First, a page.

While the webster 1913 entry is probably very correct, it most certainly doesn't fit the more modern definition. In common usage, a carburetor (or carb) is part of an internal combustion engine .

The carb sits between your fuel pump and your engine (or your gas tank and engine if your setup uses a gravity feed, like many older motorcycles). It's job is to atomize fuel and mix it with air. A pretty simple job, in concept - however it is anything but a simple device.

Modern cars, since the advent of fuel injection don't use carburetors, as the fuel injection system takes care of atomizing the fuel and mixing it correctly. However, they are still very common on motorcycles (in fact, I have never heard of a bike using fuel injection).

The carb consists of several "jets". Each jet is a hole where fuel and air can flow through. The air/fuel mixture is determined by the size of the jets, and the adjustment of the overall system. It is quite an involved process. It must be adjusted so that the engine can idle. Too rich of a mixture (too much fuel, for the amount of air) and it can foul the spark plugs and really hurt fuel economy (I had a bike that was getting 10 miles per gallon on the highway until the carb was fixed - now it gets 50 mpg - amazingly its city performance didn't change - has always been about 30 mpg)

Adjusting the carb requires special tools like a portable tachometer (the built in tachometer on cars and bikes is not good enough. My bike manual calls for one that can detect a difference of 25 rpms between 0-1,000 rpms - and this is a cruiser not a high performance sport bike).

An improperly adjusted carb (or one that needs adjustment) can cause several different problems. Any of the following could be caused by a carb problem:

Of course all of these can be caused by other things too. However if several of these symptoms apear - then there is a good chance that it is a carb problem.

As a side note: a carb is really anything that mixes fuel with air to aid burning (as the webster 1913 definition pretty well states). It is interesting to note that while the hole in many bongs and pipes is called a "carb". It is a matter of debate over whether this is, indeed, a carburetor. On one hand it is backwards - opening it up causes less air to be drawn through the bowl and thus hurts combustion - its use is just to clear out smoke. However - this change in air flow does effect the burning - so it could still be seen as regulating the burn, even though that is not its primary function. I am inclined to say that, in this case, the term "carb" is a misnomer.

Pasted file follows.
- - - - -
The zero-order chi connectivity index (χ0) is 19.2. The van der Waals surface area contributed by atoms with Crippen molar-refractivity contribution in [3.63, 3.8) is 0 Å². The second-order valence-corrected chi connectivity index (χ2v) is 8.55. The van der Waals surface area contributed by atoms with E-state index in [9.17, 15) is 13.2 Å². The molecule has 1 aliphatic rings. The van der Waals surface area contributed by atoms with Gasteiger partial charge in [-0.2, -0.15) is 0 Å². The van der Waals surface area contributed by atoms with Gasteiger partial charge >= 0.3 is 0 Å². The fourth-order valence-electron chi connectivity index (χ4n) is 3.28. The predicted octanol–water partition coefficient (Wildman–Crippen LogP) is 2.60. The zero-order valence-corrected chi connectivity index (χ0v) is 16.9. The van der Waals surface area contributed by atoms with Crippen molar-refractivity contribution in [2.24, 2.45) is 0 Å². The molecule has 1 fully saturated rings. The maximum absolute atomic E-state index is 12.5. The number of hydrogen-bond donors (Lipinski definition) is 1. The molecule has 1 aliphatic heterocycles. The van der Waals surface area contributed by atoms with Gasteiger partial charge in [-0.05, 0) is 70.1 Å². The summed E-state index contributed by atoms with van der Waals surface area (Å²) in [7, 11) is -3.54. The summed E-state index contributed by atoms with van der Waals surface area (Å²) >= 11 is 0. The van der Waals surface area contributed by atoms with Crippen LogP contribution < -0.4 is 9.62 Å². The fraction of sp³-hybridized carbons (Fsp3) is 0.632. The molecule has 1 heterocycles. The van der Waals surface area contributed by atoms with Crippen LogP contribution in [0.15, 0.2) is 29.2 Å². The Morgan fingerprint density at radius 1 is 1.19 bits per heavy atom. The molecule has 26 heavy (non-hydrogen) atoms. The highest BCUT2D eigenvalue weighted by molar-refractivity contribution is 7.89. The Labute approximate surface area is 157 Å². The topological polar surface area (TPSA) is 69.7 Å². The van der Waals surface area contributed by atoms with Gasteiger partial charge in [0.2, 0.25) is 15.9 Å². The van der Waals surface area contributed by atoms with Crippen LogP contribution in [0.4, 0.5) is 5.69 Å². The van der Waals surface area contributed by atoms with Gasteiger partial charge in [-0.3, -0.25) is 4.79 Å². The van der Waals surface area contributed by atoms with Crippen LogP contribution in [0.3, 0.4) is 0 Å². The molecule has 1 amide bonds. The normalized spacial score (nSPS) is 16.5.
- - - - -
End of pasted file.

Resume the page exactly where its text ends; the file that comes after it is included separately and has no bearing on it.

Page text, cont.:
To complement thecarp's wu, fuel injection is and has been available on motorcycles for some time. Mostly on sportbikes though, even the six cylinder Valkrye is carb-based. I've heard of bikes that, after you tear the seat off, you can see a fuel mix ratio on an LCD display to tell you if it's running rich or lean. Wow.

When I first heard rumor of bike-borne fuel injection I called up my former bike mechanic brother. He verified it is real, but "scary". I concur; this seems like more electronics and mystery then I care to deal with during a weekend bike tuneup. Providing accurate fuel mix to six or eight cylinders in a car or truck is one deal, EFI (electronic fuel injection) can have that. Providing it to one or two high performance can-not-fail cylinders is another.

Update: And according to sbeitzel, BMW K series has been doing fuel injection on bikes since the early eighties.

Car"bu*ret`or (?), n. (Chem.)

An apparatus in which coal gas, hydrogen, or air is passed through or over a volatile hydrocarbon, in order to confer or increase illuminating power. [Written also carburettor.]

 

© Webster 1913


Car"bu*ret`or, Car"bu*ret`tor (?) , n.

One that carburets; specif., an apparatus in which air or gas is carbureted, as by passing it through a light petroleum oil. The carburetor for a gasoline engine is usually either a surface carburetor, or a float, float- feed, or spray, carburetor. In the former air is charged by being passed over the surface of gasoline. In the latter a fine spray of gasoline is drawn from an atomizing nozzle by a current of air induced by the suction of the engine piston, the supply of gasoline being regulated by a float which actuates a needle valve controlling the outlet of the feed pipe. Alcohol and other volatile inflammable liquids may be used instead of gasoline.

 

© Webster 1913

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